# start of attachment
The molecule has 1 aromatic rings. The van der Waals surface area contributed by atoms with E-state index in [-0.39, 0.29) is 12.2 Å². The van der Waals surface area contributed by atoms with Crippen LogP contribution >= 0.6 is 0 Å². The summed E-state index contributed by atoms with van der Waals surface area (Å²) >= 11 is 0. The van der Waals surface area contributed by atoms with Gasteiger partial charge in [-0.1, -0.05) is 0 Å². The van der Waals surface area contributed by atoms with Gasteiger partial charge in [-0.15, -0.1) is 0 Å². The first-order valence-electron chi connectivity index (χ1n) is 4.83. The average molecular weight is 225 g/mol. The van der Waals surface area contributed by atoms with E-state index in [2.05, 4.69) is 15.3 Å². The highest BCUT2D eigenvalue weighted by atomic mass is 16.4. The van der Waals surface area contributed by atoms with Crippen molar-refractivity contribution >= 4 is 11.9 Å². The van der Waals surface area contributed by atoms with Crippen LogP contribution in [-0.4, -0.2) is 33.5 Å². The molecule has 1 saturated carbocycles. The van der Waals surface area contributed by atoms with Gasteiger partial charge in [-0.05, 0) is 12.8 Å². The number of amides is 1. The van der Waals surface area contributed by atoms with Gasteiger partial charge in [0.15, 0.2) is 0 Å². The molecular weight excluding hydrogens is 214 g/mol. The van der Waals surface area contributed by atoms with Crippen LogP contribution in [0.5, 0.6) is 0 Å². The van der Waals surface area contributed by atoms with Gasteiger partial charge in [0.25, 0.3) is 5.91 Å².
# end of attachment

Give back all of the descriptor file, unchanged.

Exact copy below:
The molecule has 1 aromatic rings. The van der Waals surface area contributed by atoms with E-state index in [-0.39, 0.29) is 12.2 Å². The van der Waals surface area contributed by atoms with Crippen LogP contribution >= 0.6 is 0 Å². The summed E-state index contributed by atoms with van der Waals surface area (Å²) >= 11 is 0. The van der Waals surface area contributed by atoms with Gasteiger partial charge in [-0.1, -0.05) is 0 Å². The van der Waals surface area contributed by atoms with Gasteiger partial charge in [-0.15, -0.1) is 0 Å². The first-order valence-electron chi connectivity index (χ1n) is 4.83. The average molecular weight is 225 g/mol. The van der Waals surface area contributed by atoms with E-state index in [2.05, 4.69) is 15.3 Å². The highest BCUT2D eigenvalue weighted by atomic mass is 16.4. The van der Waals surface area contributed by atoms with Crippen molar-refractivity contribution >= 4 is 11.9 Å². The van der Waals surface area contributed by atoms with Crippen LogP contribution in [-0.4, -0.2) is 33.5 Å². The molecule has 1 saturated carbocycles. The van der Waals surface area contributed by atoms with Gasteiger partial charge in [-0.05, 0) is 12.8 Å². The number of amides is 1. The van der Waals surface area contributed by atoms with Gasteiger partial charge in [0.15, 0.2) is 0 Å². The molecular weight excluding hydrogens is 214 g/mol. The van der Waals surface area contributed by atoms with Crippen LogP contribution in [0.5, 0.6) is 0 Å². The van der Waals surface area contributed by atoms with Gasteiger partial charge in [0.25, 0.3) is 5.91 Å².